An intriguing aspect of the current picture is that alliances are developing between the public and private sectors. In the past, the public county councils Sweden and Denmark and central hospital districts Finland have purchased certain elective surgical procedures particularly coronary bypass operations from the private Nordic hospital sector Saltman and von Otter, Although this volume may well grow in the new contract-based purchasing environment, a converse but complimentary trend also has begun to emerge. In Sweden, private insurers who want to expand their underwriting business have begun to negotiate contracts with publicly operated hospitals to provide inpatient clinical services for private patients Dagens Nyheter, e.
At least initially, the public hospitals expect to offer better amenities—private rooms, better food—but insist that they will maintain the same clinical services for public and private patients alike. Swedish hospitals, particularly in over-bedded Stockholm, appear to be interested because of the likely end of queues for elective procedures coupled with their need, as public firms, to attract additional revenue in order to remain open.
Current movement toward planned market models in the Nordic countries, although impressive in design, has yet to be fully tested in application. As the dates for implementation of several key proposals suggest, and the present soft character of many contracts further underscores, the final outcome of this reform process may not be known for some years. In particular, the extent to which the pursuit of heightened efficiency and performance is compatible with continued maintenance of social values like equity and comprehensiveness remains to be seen.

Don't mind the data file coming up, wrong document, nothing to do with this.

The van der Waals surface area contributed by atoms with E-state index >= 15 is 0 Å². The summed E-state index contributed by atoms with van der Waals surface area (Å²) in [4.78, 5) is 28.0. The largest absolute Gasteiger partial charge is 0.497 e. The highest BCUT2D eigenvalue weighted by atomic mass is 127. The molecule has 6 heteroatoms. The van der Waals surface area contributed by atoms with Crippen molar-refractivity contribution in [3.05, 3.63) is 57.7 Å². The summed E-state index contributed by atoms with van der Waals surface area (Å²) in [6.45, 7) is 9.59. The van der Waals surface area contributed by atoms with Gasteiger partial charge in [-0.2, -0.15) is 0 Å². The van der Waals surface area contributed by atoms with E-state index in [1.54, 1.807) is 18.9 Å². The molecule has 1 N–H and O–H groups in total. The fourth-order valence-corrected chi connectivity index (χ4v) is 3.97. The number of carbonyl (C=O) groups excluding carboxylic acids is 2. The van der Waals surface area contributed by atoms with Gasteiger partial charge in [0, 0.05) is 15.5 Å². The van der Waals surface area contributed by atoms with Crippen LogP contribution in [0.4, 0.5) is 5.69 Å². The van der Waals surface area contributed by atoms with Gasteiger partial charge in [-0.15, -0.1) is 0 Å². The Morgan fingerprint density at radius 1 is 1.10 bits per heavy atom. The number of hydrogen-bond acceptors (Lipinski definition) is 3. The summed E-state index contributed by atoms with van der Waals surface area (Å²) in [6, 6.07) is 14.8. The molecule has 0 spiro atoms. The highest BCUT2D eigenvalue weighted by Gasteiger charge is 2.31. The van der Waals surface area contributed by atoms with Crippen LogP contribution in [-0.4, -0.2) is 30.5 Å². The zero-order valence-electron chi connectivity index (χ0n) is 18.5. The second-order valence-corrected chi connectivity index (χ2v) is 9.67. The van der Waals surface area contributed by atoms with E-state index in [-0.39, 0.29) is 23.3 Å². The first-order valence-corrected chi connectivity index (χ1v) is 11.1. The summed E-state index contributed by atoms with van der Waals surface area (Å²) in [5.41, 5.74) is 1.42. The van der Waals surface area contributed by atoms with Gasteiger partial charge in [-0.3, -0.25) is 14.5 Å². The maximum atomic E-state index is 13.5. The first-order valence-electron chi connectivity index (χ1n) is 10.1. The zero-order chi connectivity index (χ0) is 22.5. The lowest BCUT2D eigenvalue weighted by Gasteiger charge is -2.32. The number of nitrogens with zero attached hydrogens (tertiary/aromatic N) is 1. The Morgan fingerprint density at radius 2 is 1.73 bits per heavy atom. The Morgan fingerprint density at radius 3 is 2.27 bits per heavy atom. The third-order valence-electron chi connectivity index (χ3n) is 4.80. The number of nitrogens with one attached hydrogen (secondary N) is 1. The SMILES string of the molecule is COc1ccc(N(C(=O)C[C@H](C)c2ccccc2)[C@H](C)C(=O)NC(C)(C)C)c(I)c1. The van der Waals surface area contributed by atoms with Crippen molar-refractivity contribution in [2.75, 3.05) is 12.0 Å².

The capacity of contracting within publicly operated health systems to achieve efficiencies greater than the added transaction costs that accompany them also has yet to be demonstrated Saltman and von Otter, ; Bartlett, Whether unrestricted patient choice of physician and hospital can be maintained, should the contracting process evolve from soft to hard agreements, is another unknown. Further, insufficient regulation of private providers in Sweden suggests that some policymakers have not yet recognized that greater reliance on private health care providers will require much the same level of direct governmental oversight although different in focus in order to maintain acceptable standards of service.
- Pale Fire.
- Etude No. 7 in B-flat Minor.
Major new initiatives also will be required to develop and disseminate information sufficiently detailed to enable patients to utilize their freedom to choose their provider effectively Saltman, The shift to contract-based or privately provided hospital inpatient services may affect the current high level of patient trust of physicians in the Nordic region and the consequent low level of malpractice suits.
Several additional factors loom on the policy horizon.